Defendant also moves to preclude four aspects of Ricketts' proposed testimony on various evidentiary grounds. First, he argues that Ricketts' testimony as to whether a "typical broker" would know that certain actions constitute fraud would violate Federal Rule of Evidence 704(b). (Id. at 3.) Second, defendant contends that Ricketts' testimony as to the materiality of defendant's allegedly fraudulent statements "is an element of bank fraud that must be proved to the jury upon a proper instruction from the court, not an expert witness." (Id. at 4--5.) Third, defendant contends that Ricketts' testimony regarding an audit conducted by the NYSBD would constitute inadmissible hearsay. (Id. at 6.) Finally, defendant argues that Ricketts' "proposed opinion about 'what would have happened' if the [NYSBD] auditor 'would have reviewed' certain unprovided files" is speculative and should therefore be excluded. (Id.)

In its response to defendant's request for more detail regarding Ricketts' proposed testimony, the government stated that Ricketts would: opine that a [Form] HUD-1's failure to accurately reflect the manner in which funds were disbursed at a closing is an indication of fraud, and that a broker would know that this is an indication of fraud.... [Ricketts] will [also] testify that in her opinion [NGF's failure to disclose certain files during an audit by the NYSBD] indicates fraud and that the broker would have known that this indicates fraud.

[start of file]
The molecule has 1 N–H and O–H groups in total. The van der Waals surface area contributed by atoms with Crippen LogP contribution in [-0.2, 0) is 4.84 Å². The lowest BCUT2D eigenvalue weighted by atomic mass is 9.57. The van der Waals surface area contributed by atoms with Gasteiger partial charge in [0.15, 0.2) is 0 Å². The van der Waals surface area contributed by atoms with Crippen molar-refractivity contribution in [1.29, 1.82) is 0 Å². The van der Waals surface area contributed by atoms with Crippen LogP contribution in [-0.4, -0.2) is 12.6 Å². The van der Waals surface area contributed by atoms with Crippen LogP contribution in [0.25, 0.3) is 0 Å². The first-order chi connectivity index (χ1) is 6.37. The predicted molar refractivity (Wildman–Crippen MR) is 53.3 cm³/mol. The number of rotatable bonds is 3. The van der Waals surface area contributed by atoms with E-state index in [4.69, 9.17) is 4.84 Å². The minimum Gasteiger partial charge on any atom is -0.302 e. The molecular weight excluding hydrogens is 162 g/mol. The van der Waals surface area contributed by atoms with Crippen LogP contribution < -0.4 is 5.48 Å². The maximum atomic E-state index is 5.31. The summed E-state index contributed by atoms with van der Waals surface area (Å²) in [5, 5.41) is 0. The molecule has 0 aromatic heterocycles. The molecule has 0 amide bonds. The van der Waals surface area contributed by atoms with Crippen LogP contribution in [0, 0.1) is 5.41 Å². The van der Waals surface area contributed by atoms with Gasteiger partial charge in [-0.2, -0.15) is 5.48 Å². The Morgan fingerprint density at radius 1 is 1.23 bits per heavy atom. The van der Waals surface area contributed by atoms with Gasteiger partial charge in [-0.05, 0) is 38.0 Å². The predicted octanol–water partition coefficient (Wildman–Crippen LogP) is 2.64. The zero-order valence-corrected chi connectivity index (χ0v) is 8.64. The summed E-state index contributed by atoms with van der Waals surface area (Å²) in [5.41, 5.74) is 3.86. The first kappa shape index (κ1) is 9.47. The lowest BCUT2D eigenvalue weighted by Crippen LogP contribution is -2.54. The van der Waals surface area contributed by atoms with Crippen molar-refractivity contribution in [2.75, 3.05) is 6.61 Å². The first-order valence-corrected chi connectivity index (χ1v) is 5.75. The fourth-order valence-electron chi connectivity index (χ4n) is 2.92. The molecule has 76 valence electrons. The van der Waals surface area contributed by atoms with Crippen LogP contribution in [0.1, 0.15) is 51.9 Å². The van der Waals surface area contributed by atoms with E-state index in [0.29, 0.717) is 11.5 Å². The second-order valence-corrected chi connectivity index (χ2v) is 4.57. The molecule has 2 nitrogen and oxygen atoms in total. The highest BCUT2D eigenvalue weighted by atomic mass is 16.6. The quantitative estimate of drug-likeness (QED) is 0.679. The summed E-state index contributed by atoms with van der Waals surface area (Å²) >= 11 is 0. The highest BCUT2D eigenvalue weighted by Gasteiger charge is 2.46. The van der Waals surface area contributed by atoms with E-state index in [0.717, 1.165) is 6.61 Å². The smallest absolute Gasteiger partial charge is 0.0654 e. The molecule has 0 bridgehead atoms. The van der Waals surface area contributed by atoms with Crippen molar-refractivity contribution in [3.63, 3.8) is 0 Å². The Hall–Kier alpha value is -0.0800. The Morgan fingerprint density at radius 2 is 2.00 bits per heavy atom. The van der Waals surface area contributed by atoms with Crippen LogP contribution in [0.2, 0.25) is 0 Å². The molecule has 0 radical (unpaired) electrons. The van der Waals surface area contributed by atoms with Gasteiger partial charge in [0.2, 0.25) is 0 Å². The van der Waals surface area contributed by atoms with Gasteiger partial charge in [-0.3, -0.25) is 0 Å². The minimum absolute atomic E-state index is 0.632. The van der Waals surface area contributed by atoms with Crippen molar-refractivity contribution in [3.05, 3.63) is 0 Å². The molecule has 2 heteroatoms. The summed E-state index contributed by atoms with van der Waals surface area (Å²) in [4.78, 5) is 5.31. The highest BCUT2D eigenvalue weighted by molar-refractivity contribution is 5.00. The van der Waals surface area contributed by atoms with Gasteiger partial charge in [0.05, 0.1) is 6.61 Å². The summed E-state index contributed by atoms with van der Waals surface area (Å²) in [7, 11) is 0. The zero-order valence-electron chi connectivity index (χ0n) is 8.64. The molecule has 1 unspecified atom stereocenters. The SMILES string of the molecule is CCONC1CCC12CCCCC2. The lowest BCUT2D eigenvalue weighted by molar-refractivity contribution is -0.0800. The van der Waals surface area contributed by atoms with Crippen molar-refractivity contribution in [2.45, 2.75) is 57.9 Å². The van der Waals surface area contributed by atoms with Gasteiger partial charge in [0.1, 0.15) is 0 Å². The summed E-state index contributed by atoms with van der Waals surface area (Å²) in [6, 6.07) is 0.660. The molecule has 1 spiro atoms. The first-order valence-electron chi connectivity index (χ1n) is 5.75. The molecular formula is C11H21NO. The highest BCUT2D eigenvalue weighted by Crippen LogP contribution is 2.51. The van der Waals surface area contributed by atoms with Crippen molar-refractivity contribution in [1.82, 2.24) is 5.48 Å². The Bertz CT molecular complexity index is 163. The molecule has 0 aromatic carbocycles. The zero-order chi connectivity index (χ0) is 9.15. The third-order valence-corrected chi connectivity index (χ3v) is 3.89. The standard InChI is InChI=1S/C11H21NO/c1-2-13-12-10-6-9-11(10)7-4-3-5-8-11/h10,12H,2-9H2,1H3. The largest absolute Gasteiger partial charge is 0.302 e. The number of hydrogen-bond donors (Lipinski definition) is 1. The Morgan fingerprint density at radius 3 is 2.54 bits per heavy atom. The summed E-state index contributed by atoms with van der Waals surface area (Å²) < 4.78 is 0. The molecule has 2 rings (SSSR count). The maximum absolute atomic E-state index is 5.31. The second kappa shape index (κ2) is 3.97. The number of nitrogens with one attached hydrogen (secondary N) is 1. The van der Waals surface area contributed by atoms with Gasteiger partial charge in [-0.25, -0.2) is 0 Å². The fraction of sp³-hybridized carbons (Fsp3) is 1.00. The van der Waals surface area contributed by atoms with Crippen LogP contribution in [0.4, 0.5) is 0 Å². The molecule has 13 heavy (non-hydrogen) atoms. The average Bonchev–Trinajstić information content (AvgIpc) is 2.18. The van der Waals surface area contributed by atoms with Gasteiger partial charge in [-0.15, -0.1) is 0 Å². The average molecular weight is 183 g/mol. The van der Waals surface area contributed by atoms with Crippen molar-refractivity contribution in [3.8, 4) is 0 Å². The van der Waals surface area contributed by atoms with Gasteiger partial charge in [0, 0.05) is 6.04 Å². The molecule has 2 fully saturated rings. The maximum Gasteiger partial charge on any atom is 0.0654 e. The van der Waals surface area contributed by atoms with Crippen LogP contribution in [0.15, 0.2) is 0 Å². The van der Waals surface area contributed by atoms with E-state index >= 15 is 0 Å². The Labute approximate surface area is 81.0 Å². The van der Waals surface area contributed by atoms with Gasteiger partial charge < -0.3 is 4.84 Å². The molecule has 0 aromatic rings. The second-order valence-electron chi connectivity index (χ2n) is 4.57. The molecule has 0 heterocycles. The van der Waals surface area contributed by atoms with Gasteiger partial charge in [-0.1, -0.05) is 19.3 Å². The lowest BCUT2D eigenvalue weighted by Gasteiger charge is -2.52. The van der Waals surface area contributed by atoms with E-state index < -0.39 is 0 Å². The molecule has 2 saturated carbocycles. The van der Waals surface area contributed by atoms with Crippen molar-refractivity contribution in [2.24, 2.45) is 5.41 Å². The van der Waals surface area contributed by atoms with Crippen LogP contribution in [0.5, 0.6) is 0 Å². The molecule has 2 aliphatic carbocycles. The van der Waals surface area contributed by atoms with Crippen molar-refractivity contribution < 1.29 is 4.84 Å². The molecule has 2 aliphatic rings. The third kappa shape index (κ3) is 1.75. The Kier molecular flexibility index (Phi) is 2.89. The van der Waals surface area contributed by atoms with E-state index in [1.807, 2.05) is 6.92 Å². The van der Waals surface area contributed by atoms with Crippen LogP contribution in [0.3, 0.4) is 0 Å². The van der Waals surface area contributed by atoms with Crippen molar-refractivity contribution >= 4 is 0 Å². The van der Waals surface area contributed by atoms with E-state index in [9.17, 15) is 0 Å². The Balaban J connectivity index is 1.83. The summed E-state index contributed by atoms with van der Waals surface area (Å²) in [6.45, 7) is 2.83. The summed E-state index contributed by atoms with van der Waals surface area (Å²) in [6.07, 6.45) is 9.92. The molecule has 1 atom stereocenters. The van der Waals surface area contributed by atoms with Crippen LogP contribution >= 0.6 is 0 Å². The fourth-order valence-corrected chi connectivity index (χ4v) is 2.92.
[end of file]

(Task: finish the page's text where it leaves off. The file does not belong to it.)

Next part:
(Docket Entry No. 26 at 1--2.) The government has since acknowledged that "Rule 704(b)*fn1 prohibits an expert from testifying that the defendant acted with intent to defraud." (Govt. Mem. in Opp'n at 6.) However, the government clarified that: the proffered testimony does not specifically refer to the defendant's intent. Instead, it seeks to establish that certain representations or omissions in documentary evidence reviewed by [Ricketts] are consistent with fraud. It also seeks to establish that a typical broker, not the defendant specifically, would know that these representations and omissions are consistent with fraud. (Id. at 7, 9.) Defendant objects to this proposed testimony on the grounds that a "typical broker" in this context could refer only to himself, and further contends that the government has neither defined the term nor provided sufficient basis for concluding that Ricketts' opinion on this matter is sufficiently reliable. (Def.'s Reply at 5--6.) Defendant therefore requests that such testimony be excluded, or, in the alternative, that the court hold a Daubert hearing on the matter. See generally Daubert v. Merrell Dow Pharms, Inc., 509 U.S. 579 (1993).